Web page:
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Frank Giustra poses for a photograph in Vancouver, October 4, 2019.DARRYL DYCK/The Globe and Mail

British Columbia’s top court will take on a defamation lawsuit against Twitter Inc. from one of the province’s wealthiest businessmen after the social-media company failed to take the case to California, where it would have no liability in such a case.

Mining and entertainment magnate Frank Giustra filed a civil suit against Twitter at the Supreme Court of British Columbia in April, 2019, alleging damages to his business and philanthropic relationships because of dozens of “false, defamatory, abusive and threatening tweets” that “Twitter has neglected or refused to remove.”

Some alleged an involvement in the widely discredited “Pizzagate” conspiracy theory that connected the Clinton family, whose charitable foundation has partnered with Mr. Giustra, to a fictitious child-sex ring.

A decision released by Justice Elliot Myers Thursday said that Twitter had asked for the case to be heard in California, where it is headquartered, and where Mr. Giustra, the founder of Lionsgate Entertainment, is connected with several entertainment businesses. State and federal law there would have left Twitter with no liability for defamation. Section 230 of the U.S. Communications Decency Act, for example, grants platforms immunity from claims about the content of users’ posts.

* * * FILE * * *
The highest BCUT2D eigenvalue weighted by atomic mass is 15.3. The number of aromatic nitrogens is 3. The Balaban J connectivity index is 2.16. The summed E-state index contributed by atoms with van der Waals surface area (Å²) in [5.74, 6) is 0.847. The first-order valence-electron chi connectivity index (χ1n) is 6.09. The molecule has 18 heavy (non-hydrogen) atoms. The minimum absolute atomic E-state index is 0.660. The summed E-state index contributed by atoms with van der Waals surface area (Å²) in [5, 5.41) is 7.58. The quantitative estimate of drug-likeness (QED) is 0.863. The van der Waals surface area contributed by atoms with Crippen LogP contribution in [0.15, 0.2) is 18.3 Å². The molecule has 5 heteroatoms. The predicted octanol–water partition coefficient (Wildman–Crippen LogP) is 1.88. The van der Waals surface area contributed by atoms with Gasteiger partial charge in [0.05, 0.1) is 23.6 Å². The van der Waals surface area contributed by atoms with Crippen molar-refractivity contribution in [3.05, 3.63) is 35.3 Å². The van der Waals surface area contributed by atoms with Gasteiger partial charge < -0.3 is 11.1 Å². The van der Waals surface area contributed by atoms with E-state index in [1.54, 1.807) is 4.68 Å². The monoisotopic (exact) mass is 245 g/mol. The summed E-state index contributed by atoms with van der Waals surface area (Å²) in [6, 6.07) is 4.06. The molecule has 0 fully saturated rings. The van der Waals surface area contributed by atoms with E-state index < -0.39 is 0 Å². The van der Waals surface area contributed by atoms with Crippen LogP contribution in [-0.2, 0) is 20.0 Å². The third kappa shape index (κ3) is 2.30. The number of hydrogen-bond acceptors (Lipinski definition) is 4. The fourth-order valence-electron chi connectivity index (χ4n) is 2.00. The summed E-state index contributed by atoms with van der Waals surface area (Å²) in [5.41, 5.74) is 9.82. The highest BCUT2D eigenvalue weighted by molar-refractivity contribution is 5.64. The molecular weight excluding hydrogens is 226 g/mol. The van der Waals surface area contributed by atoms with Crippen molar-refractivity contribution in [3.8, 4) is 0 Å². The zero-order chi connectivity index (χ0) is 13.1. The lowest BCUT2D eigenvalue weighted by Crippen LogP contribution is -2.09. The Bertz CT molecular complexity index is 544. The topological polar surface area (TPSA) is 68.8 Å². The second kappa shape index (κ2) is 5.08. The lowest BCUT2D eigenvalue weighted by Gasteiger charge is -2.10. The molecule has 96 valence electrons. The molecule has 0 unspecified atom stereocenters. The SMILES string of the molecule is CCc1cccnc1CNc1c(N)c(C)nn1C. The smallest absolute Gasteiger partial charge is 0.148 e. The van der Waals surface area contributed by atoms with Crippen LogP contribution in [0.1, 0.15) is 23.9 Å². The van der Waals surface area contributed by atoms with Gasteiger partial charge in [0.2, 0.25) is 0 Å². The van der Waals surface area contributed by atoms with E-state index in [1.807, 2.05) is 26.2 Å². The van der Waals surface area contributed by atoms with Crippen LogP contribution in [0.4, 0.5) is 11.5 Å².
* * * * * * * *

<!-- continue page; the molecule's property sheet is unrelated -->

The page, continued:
Twitter will now need to argue in B.C. that it’s not responsible for the allegedly defamatory tweets.

Social media’s role in promoting defamatory, hateful and even violent speech has come under greater scrutiny in the nearly two years since the claim was filed. This month, Facebook Inc. suspended U.S. President Donald Trump’s account and Twitter permanently banned him for tweets that incited last week’s Washington riots and also prompted his second impeachment.

“Mr. Giustra’s view is that Twitter should not be able to publish hate speech, threats of violence, and defamation with impunity,” said one of his lawyers, Fred Kozak of Reynolds Mirth Richards & Farmer LLP, in an e-mail. “He sued Twitter because of tweeted threats to him and his family, and because of his concern that social media platforms had the potential to undermine democracy. ... Recent events in Washington graphically demonstrate that ‘doing nothing’ isn’t a viable option.”

None of the allegations have been proven in court. Twitter declined to comment.

Justice Myers’s decision said that some of the allegedly defamatory tweets were published in B.C., that some refer to the province, and that provincial law would apply to tweets read by people in the province, which has at least 500,000 Twitter users.

Mr. Giustra argued that the defamatory tweets were read in B.C. In his analysis of the decision, Justice Myers cited the Supreme Court of Canada’s 2018 decision in Haaretz.com v. Goldhar, which, he wrote, found that “defamation takes place where the defamatory statements are read, accessed or downloaded by a third party.”

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